A new bill before Congress aims to increase funding for telehealth expansion programs that target improved broadband connectivity.
The Accelerating Connected Care and Education Support Services on the Internet (ACCESS the Internet) Act, introduced this past week by Senators Joe Manchin (D-WV) and John Cornyn (R-TX), proposes to add $400 million to Federal Communications Commission’s COVID-19 Telehealth Program, which was shut down last month after exhausting its $200 million allocation through the CARES Act. It would also set aside another $100 million for the Department of Veterans Affairs to expand connected health access for veterans in rural and underserved areas.
The bill targets a significant barrier to telehealth expansion in rural and remote areas of the country. Healthcare providers can’t extend programs and services into these areas – and residents can’t use them – unless they have access to reliable and uninterrupted broadband.
“The current COVID-19 pandemic has shone a new light on the broadband issues in West Virginia and across rural America,” Manchin said in a press release. “Americans and West Virginians have had to adjust to a new way of working, learning, and living from home due to the COVID-19 pandemic and for most people, this change relies on accessible, reliable broadband which many rural Americans do not have.”
“This commonsense bill could help our children, Veterans and families access reliable broadband to pay their bills, complete their homework, and keep up with doctor’s appointments,” he added.
The bill would also add $1.3 billion to the Department of Education to boost distance learning service and give $200 million to the Institute for Museum & Library Services, with at least $1.6 million set aside per state, to improve Internet connectivity in libraries in low-income and rural areas.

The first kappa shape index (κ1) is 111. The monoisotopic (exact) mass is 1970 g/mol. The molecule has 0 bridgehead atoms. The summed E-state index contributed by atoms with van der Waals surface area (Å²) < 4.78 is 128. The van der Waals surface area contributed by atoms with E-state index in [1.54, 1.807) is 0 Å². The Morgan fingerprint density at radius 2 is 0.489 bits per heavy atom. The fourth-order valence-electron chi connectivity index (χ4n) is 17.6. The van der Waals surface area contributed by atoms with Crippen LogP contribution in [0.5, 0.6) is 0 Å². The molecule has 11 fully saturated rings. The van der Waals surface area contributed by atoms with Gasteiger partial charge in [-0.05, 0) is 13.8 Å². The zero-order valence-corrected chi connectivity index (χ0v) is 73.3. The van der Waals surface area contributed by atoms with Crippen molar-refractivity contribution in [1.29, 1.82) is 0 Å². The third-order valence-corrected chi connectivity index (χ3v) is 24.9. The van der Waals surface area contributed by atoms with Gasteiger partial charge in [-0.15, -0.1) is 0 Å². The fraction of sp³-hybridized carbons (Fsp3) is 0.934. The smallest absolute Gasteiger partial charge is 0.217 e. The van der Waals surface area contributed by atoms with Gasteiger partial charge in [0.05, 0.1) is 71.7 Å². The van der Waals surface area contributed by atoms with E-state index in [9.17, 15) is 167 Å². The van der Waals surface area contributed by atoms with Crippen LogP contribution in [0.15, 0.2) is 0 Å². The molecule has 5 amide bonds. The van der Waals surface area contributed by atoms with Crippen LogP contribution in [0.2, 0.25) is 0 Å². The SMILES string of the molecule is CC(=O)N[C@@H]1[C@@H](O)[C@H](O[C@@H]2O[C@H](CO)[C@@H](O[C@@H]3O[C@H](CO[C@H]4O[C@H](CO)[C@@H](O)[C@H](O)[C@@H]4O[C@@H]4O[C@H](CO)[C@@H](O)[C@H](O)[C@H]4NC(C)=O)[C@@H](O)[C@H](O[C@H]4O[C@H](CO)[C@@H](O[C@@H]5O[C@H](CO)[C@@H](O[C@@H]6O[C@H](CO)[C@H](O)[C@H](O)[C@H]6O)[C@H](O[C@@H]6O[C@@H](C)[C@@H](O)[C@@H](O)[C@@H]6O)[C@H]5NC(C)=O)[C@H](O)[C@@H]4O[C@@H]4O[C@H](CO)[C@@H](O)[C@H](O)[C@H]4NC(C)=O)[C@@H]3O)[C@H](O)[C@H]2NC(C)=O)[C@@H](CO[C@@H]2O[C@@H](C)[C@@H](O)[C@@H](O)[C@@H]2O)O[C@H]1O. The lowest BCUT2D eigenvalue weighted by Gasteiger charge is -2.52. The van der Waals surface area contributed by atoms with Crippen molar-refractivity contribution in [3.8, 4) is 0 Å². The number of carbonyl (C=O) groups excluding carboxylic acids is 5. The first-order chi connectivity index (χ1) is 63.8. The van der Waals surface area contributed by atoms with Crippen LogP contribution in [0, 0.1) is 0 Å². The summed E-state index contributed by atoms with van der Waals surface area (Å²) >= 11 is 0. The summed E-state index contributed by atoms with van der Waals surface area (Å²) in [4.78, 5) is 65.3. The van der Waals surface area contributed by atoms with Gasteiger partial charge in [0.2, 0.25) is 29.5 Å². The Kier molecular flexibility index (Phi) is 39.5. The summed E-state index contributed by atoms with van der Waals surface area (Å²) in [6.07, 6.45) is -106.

The FCC’s COVID-19 Telehealth Program has been a hot topic on Capitol Hill in recent months. Created out of the CARES Act in March, the program provided funding for 539 programs in 47 states, Washington DC and Guam before running out of funding in July. At the time, FCC Chairman Ajit Pai said the agency would follow up with a study on how well the program accomplished its goals.
There have been a few attempts to keep that program going. In April, the American Telemedicine Association petitioned Congressional leaders to add $300 million to the program, and in July US Reps. Abigail Spanberger (D-VA) and Dusty Johnson (R-SD) introduced a bill to add $200 million to the program through an FY 2020 supplemental appropriation, following up on a letter to Pai that was signed by more than 40 members of Congress.
The VA’s telehealth and mHealth programs haven’t gone without notice, either. Earlier this month, US Reps. Susie Lee (D-NV) and Jim Banks (R-IN) introduced the VA Telehealth Expansion Act, which aims to give the VA Secretary more authority to enter into new partnerships and expand existing deals that support connected health access for veterans. It would create a grant program to facilitate those partnerships, and would give special emphasis to programs that help veterans in rural or underserved parts of the country.
In June, the VA announced that the coronavirus pandemic had created a surge in business for the agency’s three-year-old connected health platform, including a 1,000 percent increase over the usual traffic recorded on the VA Video Connect mHealth app.